The brain is a tricky thing and something that scientists and medical experts are perplexed by every single day. Your brain is known as the “boss” of your body and controls almost everything you do. Talking, swallowing, tasting, smelling and breathing are all functions that your brain helps regulate, along with the heart rate. When the brain is injured, there may be serious effects to the rest of your body. The result of many injuries and accidents is a traumatic brain injury.

TBI can range from mild to severe. Some may only have a slight concussion while others lose their ability to function on their own. Memory can also be affected with a brain injury. These injuries are caused by many different things.

Most common causes of brain injuries

Falls are the most common cause of traumatic brain injury. From 2006-2010, the Centers for Disease Control and Prevention tracked the causes of TBI, and falls accounted for over 40 percent of them. Assaults accounted for over 10 percent, motor vehicle traffic was responsible for over 14 percent of injuries while unintentional blunt trauma caused 15.5 percent of the brain injuries during this time. Many other unknown factors accounted for 19 percent of injuries.

Brain injury risk factors

During the same time, the CDC estimates that motor vehicle accidents caused more deaths from injury in those 5-25 years old, assaults were the leading cause for children aged 0-4 and falls caused the most deaths in individuals 65 years and older. These individuals also had the highest rate of traumatic brain injuries overall.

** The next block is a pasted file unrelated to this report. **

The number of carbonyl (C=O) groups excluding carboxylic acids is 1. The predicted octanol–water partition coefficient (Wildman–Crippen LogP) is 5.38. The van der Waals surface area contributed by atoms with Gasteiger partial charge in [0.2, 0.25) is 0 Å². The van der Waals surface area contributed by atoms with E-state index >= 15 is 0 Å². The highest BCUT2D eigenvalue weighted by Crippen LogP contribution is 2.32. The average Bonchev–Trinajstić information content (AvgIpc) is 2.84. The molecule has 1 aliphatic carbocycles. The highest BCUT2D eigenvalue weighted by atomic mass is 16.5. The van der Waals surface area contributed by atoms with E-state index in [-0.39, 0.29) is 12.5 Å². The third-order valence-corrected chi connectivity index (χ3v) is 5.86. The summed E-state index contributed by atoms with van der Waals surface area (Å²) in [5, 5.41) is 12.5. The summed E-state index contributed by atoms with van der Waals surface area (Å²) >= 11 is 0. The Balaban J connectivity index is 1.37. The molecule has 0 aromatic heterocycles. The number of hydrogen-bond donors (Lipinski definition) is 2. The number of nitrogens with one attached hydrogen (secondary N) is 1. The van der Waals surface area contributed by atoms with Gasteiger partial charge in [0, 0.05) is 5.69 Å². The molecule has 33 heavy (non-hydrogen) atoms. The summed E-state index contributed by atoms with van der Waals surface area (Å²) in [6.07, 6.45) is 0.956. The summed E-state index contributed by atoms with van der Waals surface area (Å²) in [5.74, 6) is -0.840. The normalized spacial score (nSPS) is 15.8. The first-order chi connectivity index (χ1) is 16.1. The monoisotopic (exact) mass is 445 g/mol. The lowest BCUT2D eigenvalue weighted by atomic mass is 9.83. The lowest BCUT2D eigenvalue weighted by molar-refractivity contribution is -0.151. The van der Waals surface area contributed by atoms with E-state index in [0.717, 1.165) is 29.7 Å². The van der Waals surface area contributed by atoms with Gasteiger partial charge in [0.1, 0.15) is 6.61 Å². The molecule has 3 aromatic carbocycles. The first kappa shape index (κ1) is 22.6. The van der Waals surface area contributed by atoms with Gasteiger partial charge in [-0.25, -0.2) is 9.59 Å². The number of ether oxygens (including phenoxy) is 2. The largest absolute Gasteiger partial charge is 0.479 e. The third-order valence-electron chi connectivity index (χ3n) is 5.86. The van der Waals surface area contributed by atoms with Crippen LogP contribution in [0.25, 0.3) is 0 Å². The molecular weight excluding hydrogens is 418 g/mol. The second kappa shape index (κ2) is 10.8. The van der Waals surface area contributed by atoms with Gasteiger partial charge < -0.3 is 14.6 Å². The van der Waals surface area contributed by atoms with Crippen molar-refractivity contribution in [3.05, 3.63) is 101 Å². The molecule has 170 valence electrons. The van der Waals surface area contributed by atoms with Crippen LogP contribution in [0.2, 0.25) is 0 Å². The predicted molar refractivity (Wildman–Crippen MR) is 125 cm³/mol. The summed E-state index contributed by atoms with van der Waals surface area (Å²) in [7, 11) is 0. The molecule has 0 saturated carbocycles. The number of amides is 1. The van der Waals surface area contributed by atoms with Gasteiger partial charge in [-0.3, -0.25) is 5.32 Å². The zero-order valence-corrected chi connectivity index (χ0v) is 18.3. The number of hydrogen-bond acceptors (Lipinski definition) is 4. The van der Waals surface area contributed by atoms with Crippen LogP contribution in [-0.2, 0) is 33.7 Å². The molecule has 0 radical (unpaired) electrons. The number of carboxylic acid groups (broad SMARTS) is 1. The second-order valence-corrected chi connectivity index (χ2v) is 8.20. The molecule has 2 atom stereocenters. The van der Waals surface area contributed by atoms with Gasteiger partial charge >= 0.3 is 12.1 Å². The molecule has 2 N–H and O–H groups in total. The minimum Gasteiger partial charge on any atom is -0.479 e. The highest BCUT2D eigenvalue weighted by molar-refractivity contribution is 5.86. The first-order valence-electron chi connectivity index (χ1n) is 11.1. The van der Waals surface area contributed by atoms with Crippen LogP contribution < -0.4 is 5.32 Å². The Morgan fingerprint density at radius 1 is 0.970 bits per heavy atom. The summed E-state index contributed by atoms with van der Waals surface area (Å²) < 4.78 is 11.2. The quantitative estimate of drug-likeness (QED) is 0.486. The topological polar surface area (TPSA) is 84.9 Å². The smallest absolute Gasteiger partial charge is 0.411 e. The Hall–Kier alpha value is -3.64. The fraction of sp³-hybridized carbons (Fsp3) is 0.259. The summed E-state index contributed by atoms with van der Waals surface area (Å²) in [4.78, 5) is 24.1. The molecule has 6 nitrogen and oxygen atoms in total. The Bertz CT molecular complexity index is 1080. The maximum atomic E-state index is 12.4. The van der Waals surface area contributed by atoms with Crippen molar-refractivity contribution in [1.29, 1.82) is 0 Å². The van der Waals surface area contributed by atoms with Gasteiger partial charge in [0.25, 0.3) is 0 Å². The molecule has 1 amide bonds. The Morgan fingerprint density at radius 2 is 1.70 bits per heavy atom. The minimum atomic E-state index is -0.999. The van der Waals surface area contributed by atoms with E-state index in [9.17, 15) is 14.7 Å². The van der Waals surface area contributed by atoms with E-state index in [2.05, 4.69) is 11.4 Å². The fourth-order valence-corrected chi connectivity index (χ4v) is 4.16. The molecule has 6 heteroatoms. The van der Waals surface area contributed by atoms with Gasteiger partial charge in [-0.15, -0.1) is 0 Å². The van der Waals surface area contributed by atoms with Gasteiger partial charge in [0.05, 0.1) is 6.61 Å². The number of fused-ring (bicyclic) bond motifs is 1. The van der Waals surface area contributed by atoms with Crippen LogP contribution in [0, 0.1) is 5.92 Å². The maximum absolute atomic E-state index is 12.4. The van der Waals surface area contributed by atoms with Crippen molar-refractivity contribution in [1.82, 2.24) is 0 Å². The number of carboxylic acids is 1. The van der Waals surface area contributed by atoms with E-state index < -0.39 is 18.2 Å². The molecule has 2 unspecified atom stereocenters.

For traumatic brain injuries that did not result in death, men were more likely to be hospitalized for TBI, and falling was the main cause of injury for every age group except those 15-24 years old. This age group had more injuries from assault than anything.

Symptoms of TBI

Brain injuries are very complex and manifest differently in every person. Some common signs and symptoms of brain injuries include the following:

  • Irritability and/or no energy
  • Nausea or vomiting
  • Dizziness and/or balance problems
  • Sensitivity to light or noise
  • Changes in sleep patterns (trouble falling asleep, staying asleep or waking up)
  • Difficulty concentrating, thinking clearly and/or retaining new information

In the beginning, you may feel and act fine even with a brain injury, but it often gets worse over time. If you or someone you loved has suffered a brain injury from an accident that was caused by another, you should consult with an attorney immediately to learn more about your rights.